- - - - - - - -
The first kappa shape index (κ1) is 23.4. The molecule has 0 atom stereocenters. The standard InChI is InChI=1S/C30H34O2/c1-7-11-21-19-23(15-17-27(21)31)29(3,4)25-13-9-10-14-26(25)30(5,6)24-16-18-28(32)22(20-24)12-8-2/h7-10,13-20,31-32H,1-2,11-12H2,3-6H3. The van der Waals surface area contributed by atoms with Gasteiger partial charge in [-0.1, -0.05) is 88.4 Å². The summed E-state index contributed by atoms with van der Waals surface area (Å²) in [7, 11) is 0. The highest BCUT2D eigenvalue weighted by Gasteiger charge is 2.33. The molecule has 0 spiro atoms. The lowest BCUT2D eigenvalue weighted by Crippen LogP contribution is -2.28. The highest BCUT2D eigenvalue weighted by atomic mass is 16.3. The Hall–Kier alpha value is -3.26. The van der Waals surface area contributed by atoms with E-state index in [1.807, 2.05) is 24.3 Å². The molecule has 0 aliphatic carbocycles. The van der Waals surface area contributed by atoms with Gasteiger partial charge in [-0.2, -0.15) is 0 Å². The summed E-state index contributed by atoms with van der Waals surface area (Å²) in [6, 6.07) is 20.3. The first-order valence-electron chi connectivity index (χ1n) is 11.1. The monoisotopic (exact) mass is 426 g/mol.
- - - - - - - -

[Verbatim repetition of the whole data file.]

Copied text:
The first kappa shape index (κ1) is 23.4. The molecule has 0 atom stereocenters. The standard InChI is InChI=1S/C30H34O2/c1-7-11-21-19-23(15-17-27(21)31)29(3,4)25-13-9-10-14-26(25)30(5,6)24-16-18-28(32)22(20-24)12-8-2/h7-10,13-20,31-32H,1-2,11-12H2,3-6H3. The van der Waals surface area contributed by atoms with Gasteiger partial charge in [-0.1, -0.05) is 88.4 Å². The summed E-state index contributed by atoms with van der Waals surface area (Å²) in [7, 11) is 0. The highest BCUT2D eigenvalue weighted by Gasteiger charge is 2.33. The molecule has 0 spiro atoms. The lowest BCUT2D eigenvalue weighted by Crippen LogP contribution is -2.28. The highest BCUT2D eigenvalue weighted by atomic mass is 16.3. The Hall–Kier alpha value is -3.26. The van der Waals surface area contributed by atoms with E-state index in [1.807, 2.05) is 24.3 Å². The molecule has 0 aliphatic carbocycles. The van der Waals surface area contributed by atoms with Gasteiger partial charge in [-0.2, -0.15) is 0 Å². The summed E-state index contributed by atoms with van der Waals surface area (Å²) in [6, 6.07) is 20.3. The first-order valence-electron chi connectivity index (χ1n) is 11.1. The monoisotopic (exact) mass is 426 g/mol.